Media’s role irreplaceable on mental health
OT Desk: In Bangladesh, nine out of every 10 people with mental health issues do not receive treatment, according to the most recent National Mental Health Survey of Bangladesh,reports thedailystar.
Data collected from the survey show that the current treatment gap for adults is 92.3 percent and for children is 94.5 percent.The government spends less than one percent of its total health budget on mental healthcare. Of the total expenditure, two third is dedicated to mental hospitals only, while around 90 percent of the population does not have access to free essential psychotropic medications.
The findings were revealed at a roundtable, titled “Mental Health: Role of Media”, jointly organised by Life Spring and The Daily Star, in the capital’s The Daily Star Centre yesterday.Dr Sayedul Ashraf, lead psychiatrist of Life Spring, during his keynote speech, said, “Addressing mental health in Bangladesh requires a coordinated effort from all stakeholders, with media being an irreplaceable one.”
“People have huge expectations from journalists. But the level of stress journalists are under while dealing with negative news remains mostly unaddressed,” said Syed Ashfaqul Haque, executive editor of The Daily Star.
He also discussed the risk factors the frontline journalists faced during the pandemic as seven on-duty journalists died due to lack of protective gear, while their families got no compensation.”Many journalists lost their jobs during the pandemic. If we have expectations from them, we must rethink addressing their mental health issues as well,” he further added.
Prof Md Kamal Uddin, chairman of the psychology department at Dhaka University, stressed the need for sensitising journalists with proper training and education in reporting mental health issues.
Physician and media personality Dr Abdun Noor Tushar said, “The country has only 400 clinical psychologists for 16 crore people. The number of mental health facilities is way less, while the general hospitals do not have the opportunity to treat this huge population.”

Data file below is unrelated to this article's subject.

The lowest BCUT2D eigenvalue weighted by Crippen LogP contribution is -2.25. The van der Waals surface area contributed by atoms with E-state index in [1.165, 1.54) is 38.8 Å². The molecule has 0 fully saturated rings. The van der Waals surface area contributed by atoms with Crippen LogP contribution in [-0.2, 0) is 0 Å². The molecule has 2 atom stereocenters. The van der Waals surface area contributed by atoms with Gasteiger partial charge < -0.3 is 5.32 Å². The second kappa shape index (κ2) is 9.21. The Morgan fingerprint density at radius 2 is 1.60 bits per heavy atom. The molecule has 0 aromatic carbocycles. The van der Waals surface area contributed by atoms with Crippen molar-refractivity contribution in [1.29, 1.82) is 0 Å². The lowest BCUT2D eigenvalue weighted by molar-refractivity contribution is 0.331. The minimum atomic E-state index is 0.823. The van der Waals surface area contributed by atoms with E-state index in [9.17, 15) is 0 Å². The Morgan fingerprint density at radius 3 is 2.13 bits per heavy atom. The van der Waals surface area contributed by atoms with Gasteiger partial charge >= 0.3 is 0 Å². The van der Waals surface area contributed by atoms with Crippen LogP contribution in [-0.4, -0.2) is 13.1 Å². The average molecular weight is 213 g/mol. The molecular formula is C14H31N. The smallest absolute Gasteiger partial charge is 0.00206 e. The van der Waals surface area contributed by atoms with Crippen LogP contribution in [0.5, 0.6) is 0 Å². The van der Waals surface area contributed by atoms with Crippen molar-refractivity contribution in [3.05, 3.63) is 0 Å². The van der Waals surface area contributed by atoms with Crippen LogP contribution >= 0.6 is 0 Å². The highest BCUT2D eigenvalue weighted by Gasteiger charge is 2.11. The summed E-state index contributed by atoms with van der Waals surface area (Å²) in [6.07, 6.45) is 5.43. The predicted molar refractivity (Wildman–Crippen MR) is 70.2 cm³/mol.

He also stressed how society’s norms have contributed to the increasing number of suicide in recent times, as parents tend to see the success of children as their own.
Naziba Basher, sub-editor of The Daily Star, shed light on how reporters and sub-editors can sensitise their reports to people with mental health issues and victims of post-traumatic stress disorder.
“Each and every word used in a report related to trauma, suicide, and abuse, has to be curated very carefully. In terms of reporting on a rape victim’s battle to get justice, we can and should fight alongside the victim,” she added.
Mst Hasina Khatun, member of the Bangladesh Clinical Psychology Society, urged the need for the collaboration of journalists and mental health professionals and training for the reporters in dealing with reports related to mental health issues.
She also urged the journalists to follow the “Preventing suicide: a resource for media professionals” while covering deaths by suicide.
Shafiqul Alam, AFP bureau chief, focused on the need for addressing the mental health issues of local media journalists.
Prof AAMS Arefin Siddique, former Vice Chancellor of Dhaka University; Prof Jhunu Shamsun Nahar, former chair of the psychiatry department, BSMMU; Azim Hossain, general manager, Channel I Digital; Farzana Akter, lecturer of clinical psychology, Dhaka University; Abu Sayeed Khan, advisory editor, The Daily Samakal; spoke at the event moderated by Yahia Md Amin, lead psychologist of Life Spring.